RA271 was painted ivory white, with a red rising sun logo. It looked slender, elegant and fast, and 51 years later cooler than ever. It also made its debut at the toughest track on the planet: the Nürburgring, venue for the 1964 German Grand Prix. A young Californian sports car racer called Ronnie Bucknum was the chosen driver, apparently spotted by some Honda guys while he was racing a Porsche 904 at Sebring. He had a great record in the SCCA (Sports Car Club of America) series, but zero in F1, which Honda, typically, took to be an advantage rather than a deficit. In other words: an F1 rookie, in a largely untested car, fielded by a rookie team, bank-rolled by a young Japanese company whose first four-wheeled vehicle – the tiddly T360 pick-up – only went on sale in August 1963… It had disaster written all over it.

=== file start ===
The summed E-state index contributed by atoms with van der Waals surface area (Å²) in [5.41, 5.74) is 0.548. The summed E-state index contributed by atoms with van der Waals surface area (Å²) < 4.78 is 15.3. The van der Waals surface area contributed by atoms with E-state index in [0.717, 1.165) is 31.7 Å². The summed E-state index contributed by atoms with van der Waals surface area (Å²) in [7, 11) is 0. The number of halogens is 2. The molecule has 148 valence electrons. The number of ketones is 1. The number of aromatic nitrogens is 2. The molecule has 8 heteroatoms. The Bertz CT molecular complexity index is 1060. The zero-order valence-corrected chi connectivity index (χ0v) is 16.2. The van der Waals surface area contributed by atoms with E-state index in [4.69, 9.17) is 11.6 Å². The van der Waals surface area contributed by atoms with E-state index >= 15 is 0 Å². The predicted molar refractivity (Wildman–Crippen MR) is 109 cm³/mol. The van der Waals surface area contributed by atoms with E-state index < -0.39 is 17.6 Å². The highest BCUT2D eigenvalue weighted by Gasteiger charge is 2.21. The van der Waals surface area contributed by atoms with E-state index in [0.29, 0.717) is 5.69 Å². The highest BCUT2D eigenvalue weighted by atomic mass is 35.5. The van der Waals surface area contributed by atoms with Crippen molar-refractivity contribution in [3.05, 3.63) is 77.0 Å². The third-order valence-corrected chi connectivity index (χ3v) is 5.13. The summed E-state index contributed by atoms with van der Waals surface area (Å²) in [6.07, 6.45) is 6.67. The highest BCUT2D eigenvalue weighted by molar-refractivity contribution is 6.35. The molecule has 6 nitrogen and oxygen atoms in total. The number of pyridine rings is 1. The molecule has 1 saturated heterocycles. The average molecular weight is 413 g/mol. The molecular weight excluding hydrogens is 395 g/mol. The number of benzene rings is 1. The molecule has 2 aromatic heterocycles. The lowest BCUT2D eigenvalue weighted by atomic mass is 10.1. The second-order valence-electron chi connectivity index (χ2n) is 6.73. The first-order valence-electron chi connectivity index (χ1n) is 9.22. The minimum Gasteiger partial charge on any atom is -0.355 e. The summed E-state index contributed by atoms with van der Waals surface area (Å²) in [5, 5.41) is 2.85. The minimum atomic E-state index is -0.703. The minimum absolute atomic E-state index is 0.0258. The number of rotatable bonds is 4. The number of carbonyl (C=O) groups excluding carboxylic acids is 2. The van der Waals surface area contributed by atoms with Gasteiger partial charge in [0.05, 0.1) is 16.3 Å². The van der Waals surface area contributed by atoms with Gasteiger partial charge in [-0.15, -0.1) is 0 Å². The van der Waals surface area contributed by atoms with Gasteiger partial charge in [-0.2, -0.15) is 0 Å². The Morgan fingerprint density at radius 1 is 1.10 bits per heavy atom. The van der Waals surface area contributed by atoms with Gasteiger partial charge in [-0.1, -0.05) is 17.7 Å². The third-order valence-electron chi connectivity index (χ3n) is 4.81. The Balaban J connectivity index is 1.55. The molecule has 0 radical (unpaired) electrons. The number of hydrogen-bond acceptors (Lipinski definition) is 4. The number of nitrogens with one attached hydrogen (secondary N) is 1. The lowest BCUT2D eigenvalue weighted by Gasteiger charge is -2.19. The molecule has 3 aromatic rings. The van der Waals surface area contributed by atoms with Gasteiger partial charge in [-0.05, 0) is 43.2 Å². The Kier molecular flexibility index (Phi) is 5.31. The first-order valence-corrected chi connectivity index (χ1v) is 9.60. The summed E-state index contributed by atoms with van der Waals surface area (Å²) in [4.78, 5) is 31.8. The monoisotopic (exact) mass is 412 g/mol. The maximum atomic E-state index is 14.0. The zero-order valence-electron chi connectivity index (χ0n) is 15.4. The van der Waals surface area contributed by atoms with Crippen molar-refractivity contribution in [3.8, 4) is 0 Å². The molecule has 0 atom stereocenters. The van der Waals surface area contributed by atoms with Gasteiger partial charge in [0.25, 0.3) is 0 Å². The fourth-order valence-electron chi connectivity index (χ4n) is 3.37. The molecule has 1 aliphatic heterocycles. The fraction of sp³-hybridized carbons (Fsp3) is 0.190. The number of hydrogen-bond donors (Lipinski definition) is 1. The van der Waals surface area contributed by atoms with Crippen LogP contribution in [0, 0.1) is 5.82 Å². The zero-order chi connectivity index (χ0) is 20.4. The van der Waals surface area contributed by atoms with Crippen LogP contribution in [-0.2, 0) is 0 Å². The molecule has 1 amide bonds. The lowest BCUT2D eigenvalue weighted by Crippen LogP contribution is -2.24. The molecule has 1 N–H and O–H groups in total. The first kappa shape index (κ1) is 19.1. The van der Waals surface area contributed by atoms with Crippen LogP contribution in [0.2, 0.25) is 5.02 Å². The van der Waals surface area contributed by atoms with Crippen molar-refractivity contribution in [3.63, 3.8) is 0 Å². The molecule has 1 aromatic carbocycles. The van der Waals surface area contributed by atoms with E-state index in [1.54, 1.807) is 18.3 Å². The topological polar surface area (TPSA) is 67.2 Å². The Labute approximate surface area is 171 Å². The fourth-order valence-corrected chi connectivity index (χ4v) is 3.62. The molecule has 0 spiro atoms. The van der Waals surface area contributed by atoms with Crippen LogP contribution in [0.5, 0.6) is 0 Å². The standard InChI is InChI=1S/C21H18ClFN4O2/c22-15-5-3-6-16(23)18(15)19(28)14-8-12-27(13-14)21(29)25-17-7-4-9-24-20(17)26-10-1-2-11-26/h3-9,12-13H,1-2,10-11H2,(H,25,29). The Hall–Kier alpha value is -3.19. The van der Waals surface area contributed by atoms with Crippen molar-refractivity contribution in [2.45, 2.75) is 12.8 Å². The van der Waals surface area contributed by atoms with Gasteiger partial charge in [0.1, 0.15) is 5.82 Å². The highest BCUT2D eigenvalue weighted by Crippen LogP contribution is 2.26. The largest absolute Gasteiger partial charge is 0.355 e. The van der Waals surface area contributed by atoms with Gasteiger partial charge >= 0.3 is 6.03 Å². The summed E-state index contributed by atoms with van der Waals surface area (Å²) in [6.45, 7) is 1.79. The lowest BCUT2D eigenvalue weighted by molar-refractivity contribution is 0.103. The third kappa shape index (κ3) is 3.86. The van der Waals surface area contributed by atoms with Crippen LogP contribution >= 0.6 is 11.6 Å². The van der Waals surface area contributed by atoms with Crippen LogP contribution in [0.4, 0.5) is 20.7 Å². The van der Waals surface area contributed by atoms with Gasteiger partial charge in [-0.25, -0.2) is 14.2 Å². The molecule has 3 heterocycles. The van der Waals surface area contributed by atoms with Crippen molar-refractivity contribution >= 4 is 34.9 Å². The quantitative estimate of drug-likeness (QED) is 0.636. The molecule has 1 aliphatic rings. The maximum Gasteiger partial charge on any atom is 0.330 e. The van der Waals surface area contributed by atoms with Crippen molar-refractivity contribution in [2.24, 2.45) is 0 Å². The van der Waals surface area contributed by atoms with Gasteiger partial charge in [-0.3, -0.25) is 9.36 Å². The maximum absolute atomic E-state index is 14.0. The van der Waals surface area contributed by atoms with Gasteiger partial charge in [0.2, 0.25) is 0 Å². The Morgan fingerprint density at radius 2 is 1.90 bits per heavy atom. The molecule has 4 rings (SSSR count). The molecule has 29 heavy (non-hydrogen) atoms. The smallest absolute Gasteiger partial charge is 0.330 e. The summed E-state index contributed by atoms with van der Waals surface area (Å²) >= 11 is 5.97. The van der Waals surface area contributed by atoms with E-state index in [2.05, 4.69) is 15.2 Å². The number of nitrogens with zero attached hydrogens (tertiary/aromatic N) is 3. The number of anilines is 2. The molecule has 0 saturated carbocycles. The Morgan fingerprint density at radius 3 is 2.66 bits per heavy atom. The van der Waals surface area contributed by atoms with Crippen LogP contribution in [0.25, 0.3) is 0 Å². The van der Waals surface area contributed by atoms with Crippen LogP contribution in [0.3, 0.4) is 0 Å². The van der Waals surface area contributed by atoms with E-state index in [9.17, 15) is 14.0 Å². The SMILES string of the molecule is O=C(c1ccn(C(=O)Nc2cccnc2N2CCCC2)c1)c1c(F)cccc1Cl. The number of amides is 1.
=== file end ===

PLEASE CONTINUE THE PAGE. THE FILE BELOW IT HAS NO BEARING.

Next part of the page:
Bucknum duly lined up 22nd and last on the grid, but he’d made it all the way to ninth place before the car’s suspension was beaten – with only three laps to go – by the ’Ring’s notorious crests and jumps. The damage was so bad the team had to sit out the next round in Austria, but returned for the Italian GP at Monza, another notoriously fast circuit. But its long straights played to the RA271’s strengths, and Bucknum ran as high as fifth before overheating and retiring. These temperature issues flared up again during the US GP at Watkins Glen, and the team opted not to contest the season showdown in Mexico. Still, not bad at all as half-seasons go.
The following year, Honda expanded its entry to two cars, hiring another American driver, Richie Ginther, who had previous F1 experience with Ferrari and BRM. The company also decided to mount a Formula 2 campaign, the aim being to broaden the experience bank as much as possible. Ginther eventually opened Honda’s championship points tally with a sixth place finish at Spa-Francorchamps, and even briefly led the British and Dutch GPs. But Soichiro Honda’s expectations were still so high that even this degree of progress, as well as steady improvements to the RA272’s centre of gravity and handling, wasn’t enough to please the main man.